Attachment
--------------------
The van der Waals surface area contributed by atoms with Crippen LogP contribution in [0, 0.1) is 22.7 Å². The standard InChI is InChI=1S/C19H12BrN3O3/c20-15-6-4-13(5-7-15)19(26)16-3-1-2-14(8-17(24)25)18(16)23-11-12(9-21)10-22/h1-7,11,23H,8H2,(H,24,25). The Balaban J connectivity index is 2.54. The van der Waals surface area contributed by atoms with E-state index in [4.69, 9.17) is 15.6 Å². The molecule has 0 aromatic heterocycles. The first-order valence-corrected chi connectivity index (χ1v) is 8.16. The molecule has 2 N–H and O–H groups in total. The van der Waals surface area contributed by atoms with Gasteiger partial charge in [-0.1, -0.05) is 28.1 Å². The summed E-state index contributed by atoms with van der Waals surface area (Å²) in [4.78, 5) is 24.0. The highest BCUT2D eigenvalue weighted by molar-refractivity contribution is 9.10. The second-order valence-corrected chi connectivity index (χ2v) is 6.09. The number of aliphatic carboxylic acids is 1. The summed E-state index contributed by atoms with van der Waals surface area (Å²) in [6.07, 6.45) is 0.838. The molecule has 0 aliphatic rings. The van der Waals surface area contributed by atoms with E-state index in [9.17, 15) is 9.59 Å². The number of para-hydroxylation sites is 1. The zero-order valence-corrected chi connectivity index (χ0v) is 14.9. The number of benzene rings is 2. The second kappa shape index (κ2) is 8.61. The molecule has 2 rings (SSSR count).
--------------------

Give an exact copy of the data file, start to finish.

The van der Waals surface area contributed by atoms with Crippen LogP contribution in [0, 0.1) is 22.7 Å². The standard InChI is InChI=1S/C19H12BrN3O3/c20-15-6-4-13(5-7-15)19(26)16-3-1-2-14(8-17(24)25)18(16)23-11-12(9-21)10-22/h1-7,11,23H,8H2,(H,24,25). The Balaban J connectivity index is 2.54. The van der Waals surface area contributed by atoms with E-state index in [4.69, 9.17) is 15.6 Å². The molecule has 0 aromatic heterocycles. The first-order valence-corrected chi connectivity index (χ1v) is 8.16. The molecule has 2 N–H and O–H groups in total. The van der Waals surface area contributed by atoms with Gasteiger partial charge in [-0.1, -0.05) is 28.1 Å². The summed E-state index contributed by atoms with van der Waals surface area (Å²) in [4.78, 5) is 24.0. The highest BCUT2D eigenvalue weighted by molar-refractivity contribution is 9.10. The second-order valence-corrected chi connectivity index (χ2v) is 6.09. The number of aliphatic carboxylic acids is 1. The summed E-state index contributed by atoms with van der Waals surface area (Å²) in [6.07, 6.45) is 0.838. The molecule has 0 aliphatic rings. The van der Waals surface area contributed by atoms with E-state index in [9.17, 15) is 9.59 Å². The number of para-hydroxylation sites is 1. The zero-order valence-corrected chi connectivity index (χ0v) is 14.9. The number of benzene rings is 2. The second kappa shape index (κ2) is 8.61. The molecule has 2 rings (SSSR count).